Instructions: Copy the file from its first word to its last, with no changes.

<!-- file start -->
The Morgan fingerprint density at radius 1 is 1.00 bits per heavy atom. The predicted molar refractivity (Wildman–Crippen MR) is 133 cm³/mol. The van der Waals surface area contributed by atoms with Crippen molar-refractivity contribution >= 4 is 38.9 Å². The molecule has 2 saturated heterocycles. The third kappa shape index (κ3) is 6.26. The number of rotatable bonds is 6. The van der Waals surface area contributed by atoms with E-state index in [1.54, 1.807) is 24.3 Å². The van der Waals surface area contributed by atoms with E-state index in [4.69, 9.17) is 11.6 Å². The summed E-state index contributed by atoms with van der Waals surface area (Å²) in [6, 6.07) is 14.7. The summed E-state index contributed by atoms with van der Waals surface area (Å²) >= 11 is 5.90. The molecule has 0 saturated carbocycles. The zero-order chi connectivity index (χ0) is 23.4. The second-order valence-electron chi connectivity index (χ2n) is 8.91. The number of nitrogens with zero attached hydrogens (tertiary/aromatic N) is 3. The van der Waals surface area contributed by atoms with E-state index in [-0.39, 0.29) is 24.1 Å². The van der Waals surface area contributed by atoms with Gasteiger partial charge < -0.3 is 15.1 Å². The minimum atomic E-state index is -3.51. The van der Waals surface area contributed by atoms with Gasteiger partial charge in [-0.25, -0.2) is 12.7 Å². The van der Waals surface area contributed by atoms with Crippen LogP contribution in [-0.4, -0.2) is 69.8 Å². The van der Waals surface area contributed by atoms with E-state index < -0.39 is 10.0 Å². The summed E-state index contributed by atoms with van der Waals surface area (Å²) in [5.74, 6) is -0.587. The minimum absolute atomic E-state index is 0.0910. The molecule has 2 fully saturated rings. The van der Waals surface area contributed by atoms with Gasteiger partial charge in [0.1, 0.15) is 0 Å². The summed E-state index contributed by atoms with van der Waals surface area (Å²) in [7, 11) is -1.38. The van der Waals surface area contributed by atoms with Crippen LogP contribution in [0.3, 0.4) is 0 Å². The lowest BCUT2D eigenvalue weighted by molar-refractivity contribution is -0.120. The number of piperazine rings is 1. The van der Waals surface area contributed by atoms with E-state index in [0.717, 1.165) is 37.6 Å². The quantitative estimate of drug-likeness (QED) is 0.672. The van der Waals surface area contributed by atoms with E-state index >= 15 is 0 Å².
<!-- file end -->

The Morgan fingerprint density at radius 1 is 1.00 bits per heavy atom. The predicted molar refractivity (Wildman–Crippen MR) is 133 cm³/mol. The van der Waals surface area contributed by atoms with Crippen molar-refractivity contribution >= 4 is 38.9 Å². The molecule has 2 saturated heterocycles. The third kappa shape index (κ3) is 6.26. The number of rotatable bonds is 6. The van der Waals surface area contributed by atoms with E-state index in [1.54, 1.807) is 24.3 Å². The van der Waals surface area contributed by atoms with E-state index in [4.69, 9.17) is 11.6 Å². The summed E-state index contributed by atoms with van der Waals surface area (Å²) in [6, 6.07) is 14.7. The summed E-state index contributed by atoms with van der Waals surface area (Å²) >= 11 is 5.90. The molecule has 0 saturated carbocycles. The zero-order chi connectivity index (χ0) is 23.4. The second-order valence-electron chi connectivity index (χ2n) is 8.91. The number of nitrogens with zero attached hydrogens (tertiary/aromatic N) is 3. The van der Waals surface area contributed by atoms with E-state index in [-0.39, 0.29) is 24.1 Å². The van der Waals surface area contributed by atoms with Gasteiger partial charge < -0.3 is 15.1 Å². The minimum atomic E-state index is -3.51. The van der Waals surface area contributed by atoms with Gasteiger partial charge in [-0.25, -0.2) is 12.7 Å². The van der Waals surface area contributed by atoms with Crippen LogP contribution in [-0.4, -0.2) is 69.8 Å². The van der Waals surface area contributed by atoms with E-state index < -0.39 is 10.0 Å². The summed E-state index contributed by atoms with van der Waals surface area (Å²) in [5.74, 6) is -0.587. The minimum absolute atomic E-state index is 0.0910. The molecule has 2 fully saturated rings. The van der Waals surface area contributed by atoms with Gasteiger partial charge in [0.1, 0.15) is 0 Å². The summed E-state index contributed by atoms with van der Waals surface area (Å²) in [7, 11) is -1.38. The van der Waals surface area contributed by atoms with Crippen LogP contribution in [0.3, 0.4) is 0 Å². The lowest BCUT2D eigenvalue weighted by molar-refractivity contribution is -0.120. The number of piperazine rings is 1. The van der Waals surface area contributed by atoms with E-state index in [0.717, 1.165) is 37.6 Å². The quantitative estimate of drug-likeness (QED) is 0.672. The van der Waals surface area contributed by atoms with E-state index >= 15 is 0 Å².